Thursday, October 17, 2013

The One and Only Master

Tom Neyman became the one and only Master of Manos: The Hands of Fate when he immortalized the iconic role in an unforgettable film, and seared his image into the minds of fans and detractors alike.

In a recent interview for Ben Solovey's Manos Restoration, I learned of a previously unknown Tom Neyman contribution to the film.  But first, a little background.
My dad began his professional career in Fort Worth, Texas as a young Christian Minister after graduating from Texas Christian University.  Go Horned Toads!!  He discovered a love of theater in school and participated in University and Church productions until moving to El Paso in 1963 where he became involved with The Festival Theater.  At The Festival he often had lead roles that included notable Characters like Henry the Eighth, The Stage Manager in Our Town, R.P McMurphy in One Flew Over the Cuckoo's Nest.
The Festival is also where Hal Warren found much of the cast and crew for his film. Tom Neyman ~ The Master,  John Reynolds ~ Torgo, William Bryan Jennings ~ Sheriff,  Bob Guidry ~ Cinematographer,  Bernie Rosenblum ~ Stunt Coordinator / Kissing Boy in Car and me, Debbie.

The role of The Master was my dad's only film appearance, and the part he became known for.  He played an evil polygamist struggling to remain in control of his world.  An almost Anti Minister, as it were.  I had always felt his previous calling gave him practical experience to playing a Godly man's counterpart and that, as The Master,  he sounded as though he were delivering a sermon.  I then learned something new that expanded that impression.  In the interview with Ben, he casually mentioned that he had written his own "Praise be to Manos" speech.  "Holy Art Thou, Holy Art Thou..." My head whipped around "Wha?"  He then went on to say that he wrote it to give himself something to do for all that time rather than just stand with his arms out displaying the robe, since there had been no dialogue in the original script, and Hal's instruction was to just stand and look imposing.   It does make sense now.  Many of you fans have watched and studied Manos much more than me but if I'm not mistaken, that speech it the longest continuing dialogue in the movie and the most comfortably delivered.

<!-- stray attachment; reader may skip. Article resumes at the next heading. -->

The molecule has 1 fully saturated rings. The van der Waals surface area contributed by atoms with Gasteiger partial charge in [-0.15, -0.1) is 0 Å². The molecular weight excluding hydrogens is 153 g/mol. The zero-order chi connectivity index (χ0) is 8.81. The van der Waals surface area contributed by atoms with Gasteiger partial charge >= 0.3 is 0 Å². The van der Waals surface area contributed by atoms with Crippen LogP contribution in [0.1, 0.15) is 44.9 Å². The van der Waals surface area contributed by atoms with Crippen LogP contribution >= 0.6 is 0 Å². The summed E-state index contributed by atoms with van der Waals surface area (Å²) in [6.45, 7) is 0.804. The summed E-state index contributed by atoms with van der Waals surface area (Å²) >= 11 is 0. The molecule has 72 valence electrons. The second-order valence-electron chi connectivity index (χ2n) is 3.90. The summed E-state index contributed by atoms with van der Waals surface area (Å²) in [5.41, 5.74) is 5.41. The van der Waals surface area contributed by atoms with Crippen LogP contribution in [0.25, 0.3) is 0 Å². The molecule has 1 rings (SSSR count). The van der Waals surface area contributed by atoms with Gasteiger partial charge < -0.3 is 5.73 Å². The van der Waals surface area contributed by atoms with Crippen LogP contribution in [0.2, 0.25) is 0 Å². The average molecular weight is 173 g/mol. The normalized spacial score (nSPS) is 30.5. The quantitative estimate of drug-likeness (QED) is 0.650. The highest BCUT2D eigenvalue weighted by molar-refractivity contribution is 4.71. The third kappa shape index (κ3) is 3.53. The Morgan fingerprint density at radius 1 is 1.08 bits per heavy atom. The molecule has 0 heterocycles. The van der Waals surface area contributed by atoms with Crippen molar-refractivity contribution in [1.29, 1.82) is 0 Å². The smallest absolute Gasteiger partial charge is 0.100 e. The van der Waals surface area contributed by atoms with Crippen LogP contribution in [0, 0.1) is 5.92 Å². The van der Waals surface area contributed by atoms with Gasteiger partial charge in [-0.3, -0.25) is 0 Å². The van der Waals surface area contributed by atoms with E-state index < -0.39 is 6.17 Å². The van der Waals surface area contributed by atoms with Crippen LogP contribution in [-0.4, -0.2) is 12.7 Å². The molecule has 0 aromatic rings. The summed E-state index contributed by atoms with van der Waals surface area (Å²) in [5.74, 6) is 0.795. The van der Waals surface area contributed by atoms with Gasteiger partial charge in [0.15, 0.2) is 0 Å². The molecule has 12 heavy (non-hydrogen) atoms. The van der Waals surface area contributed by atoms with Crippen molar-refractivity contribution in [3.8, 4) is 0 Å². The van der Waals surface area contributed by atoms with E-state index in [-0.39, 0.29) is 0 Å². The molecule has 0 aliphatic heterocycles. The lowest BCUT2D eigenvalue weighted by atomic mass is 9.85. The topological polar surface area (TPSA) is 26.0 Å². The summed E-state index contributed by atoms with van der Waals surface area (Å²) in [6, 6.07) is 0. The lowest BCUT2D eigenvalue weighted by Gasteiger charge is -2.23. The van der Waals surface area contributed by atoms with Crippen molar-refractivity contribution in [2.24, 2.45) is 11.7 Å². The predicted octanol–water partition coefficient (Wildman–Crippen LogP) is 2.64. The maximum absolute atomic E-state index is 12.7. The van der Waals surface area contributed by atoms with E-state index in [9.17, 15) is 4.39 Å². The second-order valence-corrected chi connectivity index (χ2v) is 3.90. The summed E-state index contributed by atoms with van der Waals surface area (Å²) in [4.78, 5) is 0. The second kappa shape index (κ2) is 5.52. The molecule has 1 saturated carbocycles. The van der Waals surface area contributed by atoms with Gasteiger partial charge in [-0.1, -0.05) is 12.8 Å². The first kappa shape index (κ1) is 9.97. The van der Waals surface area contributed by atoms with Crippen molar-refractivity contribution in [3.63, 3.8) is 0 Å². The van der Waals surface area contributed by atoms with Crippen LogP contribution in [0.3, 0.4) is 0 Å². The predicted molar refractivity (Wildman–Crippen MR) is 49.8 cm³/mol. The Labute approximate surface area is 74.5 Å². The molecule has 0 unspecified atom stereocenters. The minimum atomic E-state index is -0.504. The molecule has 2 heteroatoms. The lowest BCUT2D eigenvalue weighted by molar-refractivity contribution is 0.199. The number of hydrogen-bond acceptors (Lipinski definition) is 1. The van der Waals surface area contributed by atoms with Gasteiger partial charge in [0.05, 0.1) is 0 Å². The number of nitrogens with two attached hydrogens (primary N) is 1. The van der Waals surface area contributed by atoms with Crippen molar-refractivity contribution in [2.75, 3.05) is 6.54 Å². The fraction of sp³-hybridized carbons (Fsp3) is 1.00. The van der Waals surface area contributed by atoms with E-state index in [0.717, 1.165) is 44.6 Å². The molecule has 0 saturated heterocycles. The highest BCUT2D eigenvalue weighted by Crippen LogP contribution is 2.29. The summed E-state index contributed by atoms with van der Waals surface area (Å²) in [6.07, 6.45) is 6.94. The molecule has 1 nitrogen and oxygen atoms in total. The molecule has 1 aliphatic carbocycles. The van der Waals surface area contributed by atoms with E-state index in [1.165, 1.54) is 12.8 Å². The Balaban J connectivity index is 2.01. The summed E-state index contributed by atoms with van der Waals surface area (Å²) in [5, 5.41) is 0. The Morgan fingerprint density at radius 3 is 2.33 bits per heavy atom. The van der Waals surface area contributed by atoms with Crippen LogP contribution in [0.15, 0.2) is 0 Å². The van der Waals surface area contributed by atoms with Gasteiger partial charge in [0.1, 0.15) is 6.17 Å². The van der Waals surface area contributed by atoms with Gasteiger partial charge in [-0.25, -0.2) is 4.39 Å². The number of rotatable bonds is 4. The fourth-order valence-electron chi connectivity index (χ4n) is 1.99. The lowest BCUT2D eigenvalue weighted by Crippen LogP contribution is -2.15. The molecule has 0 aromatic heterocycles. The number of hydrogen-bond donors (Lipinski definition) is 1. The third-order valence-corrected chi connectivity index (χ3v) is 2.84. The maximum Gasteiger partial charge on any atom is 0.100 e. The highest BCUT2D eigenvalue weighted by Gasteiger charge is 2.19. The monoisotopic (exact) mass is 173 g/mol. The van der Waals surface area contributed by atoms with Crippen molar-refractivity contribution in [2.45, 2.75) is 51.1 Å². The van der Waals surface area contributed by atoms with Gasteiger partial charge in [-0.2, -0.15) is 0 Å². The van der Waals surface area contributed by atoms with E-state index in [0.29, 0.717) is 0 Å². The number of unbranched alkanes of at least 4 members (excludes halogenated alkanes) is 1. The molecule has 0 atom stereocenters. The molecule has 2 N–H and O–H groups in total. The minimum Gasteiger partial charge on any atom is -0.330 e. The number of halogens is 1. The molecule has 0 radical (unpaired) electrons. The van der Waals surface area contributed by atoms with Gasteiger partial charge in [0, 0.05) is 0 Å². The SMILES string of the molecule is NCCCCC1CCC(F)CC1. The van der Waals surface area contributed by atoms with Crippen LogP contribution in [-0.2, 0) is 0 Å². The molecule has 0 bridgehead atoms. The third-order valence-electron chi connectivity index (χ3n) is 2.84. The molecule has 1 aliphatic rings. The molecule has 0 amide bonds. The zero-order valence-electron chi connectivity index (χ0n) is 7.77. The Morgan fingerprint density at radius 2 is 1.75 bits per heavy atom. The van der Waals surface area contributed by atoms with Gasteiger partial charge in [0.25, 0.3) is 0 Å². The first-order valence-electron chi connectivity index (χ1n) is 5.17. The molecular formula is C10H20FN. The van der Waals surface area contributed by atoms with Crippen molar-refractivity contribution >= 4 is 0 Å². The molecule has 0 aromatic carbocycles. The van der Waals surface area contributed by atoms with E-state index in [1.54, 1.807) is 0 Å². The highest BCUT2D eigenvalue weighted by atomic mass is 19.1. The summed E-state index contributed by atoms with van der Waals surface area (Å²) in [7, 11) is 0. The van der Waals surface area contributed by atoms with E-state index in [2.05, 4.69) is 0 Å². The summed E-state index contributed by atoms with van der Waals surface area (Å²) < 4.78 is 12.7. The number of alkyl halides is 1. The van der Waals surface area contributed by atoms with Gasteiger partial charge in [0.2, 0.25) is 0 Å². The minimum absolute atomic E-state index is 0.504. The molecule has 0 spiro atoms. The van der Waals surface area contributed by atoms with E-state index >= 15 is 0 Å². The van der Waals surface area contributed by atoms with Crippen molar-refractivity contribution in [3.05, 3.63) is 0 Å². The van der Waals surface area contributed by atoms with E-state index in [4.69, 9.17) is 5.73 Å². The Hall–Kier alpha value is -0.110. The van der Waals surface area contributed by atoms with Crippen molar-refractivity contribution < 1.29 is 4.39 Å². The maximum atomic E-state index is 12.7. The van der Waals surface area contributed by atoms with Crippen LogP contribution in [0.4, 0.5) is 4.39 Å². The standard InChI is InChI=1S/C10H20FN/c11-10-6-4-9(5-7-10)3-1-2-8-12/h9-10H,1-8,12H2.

As a side note*  Yesterday, October 16th was the 47th anniversary of John Reynolds death.  He would be 72 years old and I would like to think if he were here now, he would revel in the attention Manos has garnered over the years since MST3K brought it back into the light.  Rest in Peace, dear John.

Coming soon:  Learn about  Manos: Rock Opera of Fate

1 comment:

  1. Hi jackey-

    My dad was a good friend of your dad's for many years (Iand I came to know Tom fairly well too) and every now and then when I remember times on the Oregon Coast with them both I think about Manos and turn to the internet to see if there is any new stuff in the works. (My dad was Ken Grandlund- he and Tom were friends for many years.) Anyhow, I enjoy reading this blog from time to time so thought I'd leave a short message- next time you talk to your dad, tell him I said "Hi." My own dad passed in 2007 and now rests among the tall trees at the end of Cascade Head. I'm pretty sure that if he could drop in to see "The Master" he'd enjoy it immensely.
    Best- (the other) Ken Grandlund